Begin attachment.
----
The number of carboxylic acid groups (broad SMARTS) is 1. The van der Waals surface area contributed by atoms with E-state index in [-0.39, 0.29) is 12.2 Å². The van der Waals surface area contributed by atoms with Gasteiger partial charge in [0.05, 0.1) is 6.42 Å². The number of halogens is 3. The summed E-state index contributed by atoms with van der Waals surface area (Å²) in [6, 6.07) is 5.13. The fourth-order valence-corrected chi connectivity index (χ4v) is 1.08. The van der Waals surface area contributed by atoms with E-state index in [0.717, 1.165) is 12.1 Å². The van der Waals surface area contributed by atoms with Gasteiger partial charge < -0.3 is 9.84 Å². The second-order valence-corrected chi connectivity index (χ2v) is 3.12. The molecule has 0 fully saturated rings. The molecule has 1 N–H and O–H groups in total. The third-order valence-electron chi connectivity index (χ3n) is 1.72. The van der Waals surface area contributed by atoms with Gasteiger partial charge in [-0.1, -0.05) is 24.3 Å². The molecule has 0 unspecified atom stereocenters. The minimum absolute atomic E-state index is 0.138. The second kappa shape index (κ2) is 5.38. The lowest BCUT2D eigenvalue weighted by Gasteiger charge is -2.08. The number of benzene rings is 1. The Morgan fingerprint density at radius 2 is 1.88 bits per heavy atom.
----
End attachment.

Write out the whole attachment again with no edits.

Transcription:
The number of carboxylic acid groups (broad SMARTS) is 1. The van der Waals surface area contributed by atoms with E-state index in [-0.39, 0.29) is 12.2 Å². The van der Waals surface area contributed by atoms with Gasteiger partial charge in [0.05, 0.1) is 6.42 Å². The number of halogens is 3. The summed E-state index contributed by atoms with van der Waals surface area (Å²) in [6, 6.07) is 5.13. The fourth-order valence-corrected chi connectivity index (χ4v) is 1.08. The van der Waals surface area contributed by atoms with E-state index in [0.717, 1.165) is 12.1 Å². The van der Waals surface area contributed by atoms with Gasteiger partial charge < -0.3 is 9.84 Å². The second-order valence-corrected chi connectivity index (χ2v) is 3.12. The molecule has 0 fully saturated rings. The molecule has 1 N–H and O–H groups in total. The third-order valence-electron chi connectivity index (χ3n) is 1.72. The van der Waals surface area contributed by atoms with Gasteiger partial charge in [-0.1, -0.05) is 24.3 Å². The molecule has 0 unspecified atom stereocenters. The minimum absolute atomic E-state index is 0.138. The second kappa shape index (κ2) is 5.38. The lowest BCUT2D eigenvalue weighted by Gasteiger charge is -2.08. The number of benzene rings is 1. The Morgan fingerprint density at radius 2 is 1.88 bits per heavy atom.